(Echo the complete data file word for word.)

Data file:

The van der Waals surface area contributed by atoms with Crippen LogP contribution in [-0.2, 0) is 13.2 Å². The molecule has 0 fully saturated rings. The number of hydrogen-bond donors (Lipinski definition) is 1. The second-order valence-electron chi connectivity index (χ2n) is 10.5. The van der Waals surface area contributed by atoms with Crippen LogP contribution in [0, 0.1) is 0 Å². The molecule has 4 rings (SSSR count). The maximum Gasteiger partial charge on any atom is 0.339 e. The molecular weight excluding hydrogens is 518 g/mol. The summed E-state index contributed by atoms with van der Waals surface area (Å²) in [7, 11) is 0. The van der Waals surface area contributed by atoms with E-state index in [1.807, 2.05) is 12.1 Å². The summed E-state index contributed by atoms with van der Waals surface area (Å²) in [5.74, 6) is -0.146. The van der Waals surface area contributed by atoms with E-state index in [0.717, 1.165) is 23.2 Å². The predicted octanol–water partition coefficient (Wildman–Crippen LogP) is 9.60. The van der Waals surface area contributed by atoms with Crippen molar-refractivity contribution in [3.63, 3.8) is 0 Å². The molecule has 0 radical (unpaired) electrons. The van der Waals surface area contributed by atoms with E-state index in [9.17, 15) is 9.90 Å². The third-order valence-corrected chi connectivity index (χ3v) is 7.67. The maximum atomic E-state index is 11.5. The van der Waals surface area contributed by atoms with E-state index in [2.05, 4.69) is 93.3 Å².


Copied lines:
The van der Waals surface area contributed by atoms with Crippen LogP contribution in [-0.2, 0) is 13.2 Å². The molecule has 0 fully saturated rings. The number of hydrogen-bond donors (Lipinski definition) is 1. The second-order valence-electron chi connectivity index (χ2n) is 10.5. The van der Waals surface area contributed by atoms with Crippen LogP contribution in [0, 0.1) is 0 Å². The molecule has 4 rings (SSSR count). The maximum Gasteiger partial charge on any atom is 0.339 e. The molecular weight excluding hydrogens is 518 g/mol. The summed E-state index contributed by atoms with van der Waals surface area (Å²) in [7, 11) is 0. The van der Waals surface area contributed by atoms with E-state index in [1.807, 2.05) is 12.1 Å². The summed E-state index contributed by atoms with van der Waals surface area (Å²) in [5.74, 6) is -0.146. The van der Waals surface area contributed by atoms with E-state index in [0.717, 1.165) is 23.2 Å². The predicted octanol–water partition coefficient (Wildman–Crippen LogP) is 9.60. The van der Waals surface area contributed by atoms with Crippen molar-refractivity contribution in [3.63, 3.8) is 0 Å². The molecule has 0 radical (unpaired) electrons. The van der Waals surface area contributed by atoms with E-state index in [9.17, 15) is 9.90 Å². The third-order valence-corrected chi connectivity index (χ3v) is 7.67. The maximum atomic E-state index is 11.5. The van der Waals surface area contributed by atoms with E-state index in [2.05, 4.69) is 93.3 Å².